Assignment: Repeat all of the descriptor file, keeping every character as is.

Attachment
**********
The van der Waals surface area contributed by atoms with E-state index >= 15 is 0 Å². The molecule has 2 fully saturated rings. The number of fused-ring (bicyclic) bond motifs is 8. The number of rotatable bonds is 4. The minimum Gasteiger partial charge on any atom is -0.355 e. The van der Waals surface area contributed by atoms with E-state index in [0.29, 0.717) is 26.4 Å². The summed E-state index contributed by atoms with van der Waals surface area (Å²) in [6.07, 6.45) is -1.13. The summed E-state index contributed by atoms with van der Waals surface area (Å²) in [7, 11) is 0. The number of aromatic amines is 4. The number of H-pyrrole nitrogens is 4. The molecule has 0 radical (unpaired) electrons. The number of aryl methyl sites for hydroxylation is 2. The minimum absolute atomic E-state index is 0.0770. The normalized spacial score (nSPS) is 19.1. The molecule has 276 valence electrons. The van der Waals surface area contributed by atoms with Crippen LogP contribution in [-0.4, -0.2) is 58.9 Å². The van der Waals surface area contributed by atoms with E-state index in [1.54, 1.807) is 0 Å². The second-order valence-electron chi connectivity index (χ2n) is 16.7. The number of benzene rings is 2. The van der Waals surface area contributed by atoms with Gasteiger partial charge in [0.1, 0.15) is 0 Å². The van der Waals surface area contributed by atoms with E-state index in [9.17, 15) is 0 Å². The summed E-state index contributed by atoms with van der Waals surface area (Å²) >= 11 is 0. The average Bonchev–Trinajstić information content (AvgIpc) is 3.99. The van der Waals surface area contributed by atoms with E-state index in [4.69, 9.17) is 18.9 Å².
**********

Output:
The van der Waals surface area contributed by atoms with E-state index >= 15 is 0 Å². The molecule has 2 fully saturated rings. The number of fused-ring (bicyclic) bond motifs is 8. The number of rotatable bonds is 4. The minimum Gasteiger partial charge on any atom is -0.355 e. The van der Waals surface area contributed by atoms with E-state index in [0.29, 0.717) is 26.4 Å². The summed E-state index contributed by atoms with van der Waals surface area (Å²) in [6.07, 6.45) is -1.13. The summed E-state index contributed by atoms with van der Waals surface area (Å²) in [7, 11) is 0. The number of aromatic amines is 4. The number of H-pyrrole nitrogens is 4. The molecule has 0 radical (unpaired) electrons. The number of aryl methyl sites for hydroxylation is 2. The minimum absolute atomic E-state index is 0.0770. The normalized spacial score (nSPS) is 19.1. The molecule has 276 valence electrons. The van der Waals surface area contributed by atoms with Crippen LogP contribution in [-0.4, -0.2) is 58.9 Å². The van der Waals surface area contributed by atoms with E-state index in [1.54, 1.807) is 0 Å². The second-order valence-electron chi connectivity index (χ2n) is 16.7. The number of benzene rings is 2. The van der Waals surface area contributed by atoms with Gasteiger partial charge in [0.1, 0.15) is 0 Å². The van der Waals surface area contributed by atoms with E-state index in [9.17, 15) is 0 Å². The summed E-state index contributed by atoms with van der Waals surface area (Å²) >= 11 is 0. The average Bonchev–Trinajstić information content (AvgIpc) is 3.99. The van der Waals surface area contributed by atoms with E-state index in [4.69, 9.17) is 18.9 Å².